Sony is yet again going through another recall. It seems that the casing on some of its DCS-T5 Cybershot digital cameras might peel and/or warp creating a sharp edge. The company has offered to replace it at no charge, including shipping, for the recall of approximately 416,000 cams sold in Japan, the U.S., Europe, and China. Check the bottom of the camera if you think yours might be suspect and look for serial numbers between 3500001 and 3574100.
Sony first noticed the defect one month after its Sept. 2005 release, when 30 Japanese consumers reported small cuts and scratches. Our only question to Sony is why it took the company so long to get to a total recall of the defective parts?
Read More | EE Times
In an honorable, if not necessary, move, Nintendo has decided to replace the faulty Wii Remote straps that have been giving trouble to gamers aplenty since the launch of Nintendo’s latest home gaming console. As it seems, the reports of simply too many Wii Remote strap-related accidents was enough to get Nintendo’s attention. As you can see in the image provided, the new straps, while still thin, are about twice as thick as the original ones. The replacements are free as long as you submit your Wii console serial number, and you can order up to four straps.
Nintendo of America is offering free strap replacements for those with the original Wiimote straps. The company has already been slipstreaming in the new straps into the supply chain, so not everyone will need to have a replacement sent. Those needed a replacement can fill out an online form with their address and their Wii console serial number. Nintendo believes that the replacement should arrive within 5 to 9 days.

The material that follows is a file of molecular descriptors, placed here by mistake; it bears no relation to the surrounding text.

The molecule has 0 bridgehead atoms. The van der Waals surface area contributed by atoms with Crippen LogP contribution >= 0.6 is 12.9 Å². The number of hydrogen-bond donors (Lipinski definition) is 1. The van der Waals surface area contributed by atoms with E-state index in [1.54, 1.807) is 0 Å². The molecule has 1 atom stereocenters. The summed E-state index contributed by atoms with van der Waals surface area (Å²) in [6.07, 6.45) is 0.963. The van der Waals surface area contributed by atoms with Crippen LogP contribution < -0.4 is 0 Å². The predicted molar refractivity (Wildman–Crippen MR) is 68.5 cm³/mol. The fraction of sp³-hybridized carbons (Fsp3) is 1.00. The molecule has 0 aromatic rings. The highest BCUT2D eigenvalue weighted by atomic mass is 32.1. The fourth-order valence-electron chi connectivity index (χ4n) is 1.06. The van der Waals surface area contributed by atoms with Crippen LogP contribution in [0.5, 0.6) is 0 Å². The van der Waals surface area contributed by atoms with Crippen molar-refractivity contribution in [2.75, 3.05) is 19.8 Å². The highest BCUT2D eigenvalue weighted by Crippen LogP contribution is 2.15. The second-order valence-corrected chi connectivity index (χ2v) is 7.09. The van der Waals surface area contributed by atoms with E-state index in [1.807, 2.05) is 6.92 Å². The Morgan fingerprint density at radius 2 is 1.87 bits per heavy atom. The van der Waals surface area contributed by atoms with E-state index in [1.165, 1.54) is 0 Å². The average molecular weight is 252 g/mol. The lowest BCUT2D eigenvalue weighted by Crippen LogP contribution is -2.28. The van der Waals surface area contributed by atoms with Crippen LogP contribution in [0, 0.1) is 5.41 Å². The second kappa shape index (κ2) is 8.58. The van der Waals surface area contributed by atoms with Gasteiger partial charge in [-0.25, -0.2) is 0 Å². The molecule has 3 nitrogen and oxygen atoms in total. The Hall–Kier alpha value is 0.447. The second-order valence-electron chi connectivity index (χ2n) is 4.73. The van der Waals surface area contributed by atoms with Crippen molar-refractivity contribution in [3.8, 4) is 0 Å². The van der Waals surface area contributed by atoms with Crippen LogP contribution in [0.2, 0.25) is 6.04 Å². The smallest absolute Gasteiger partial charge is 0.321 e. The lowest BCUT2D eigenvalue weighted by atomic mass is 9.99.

Read More | Nintendo
Wait! Don’t push that button just yet. Within weeks of the Dell and Apple laptop battery dilemma, there is another huge recall in the midst from another Japanese company, but to the relief of CEO Idei, it’s not Sony this time. Apparently these Japanese companies have lost their touch with keeping the magic smoke inside electronics because Canon announced yesterday that it would recall more than 140,000 personal copiers because they could produce smoke and catch fire. The recall will cost the company somewhere in the neighborhood of $1.7M.
About 2 million of the copiers have been produced, but Canon estimates only 270,000 of the devices are still in use and only about 141,000 are affected by the recall. If that ratio holds, it means of these 1.7 million retired units, over 800,000 would have been affected by the recall. I wonder how many of them went out in a blaze of glory.
Read More | Reuters
Now, we bet a few Apple fanboys are going to be feeling a bit sheepish over this one. A couple of weeks back, Dell issued a sweeping recall of laptop batteries, garnering a few point-and-laughs from the non-PC using side of the fence. Of course, Dell was just acting responsibly here, as it is actually Sony who manufactures the faulty batteries for Dell. The thing is, they also manufacture the batteries for Apple, and thusly, Apple has issued a recall of 1.1 million iBook and PowerBook batteries. If you would rather not have your G4-based Apple portable burst into flames, you may want to click on over to the US Consumer Product Safety Commission page, detailing the recall.
Read More | US Consumer Product Safety Commission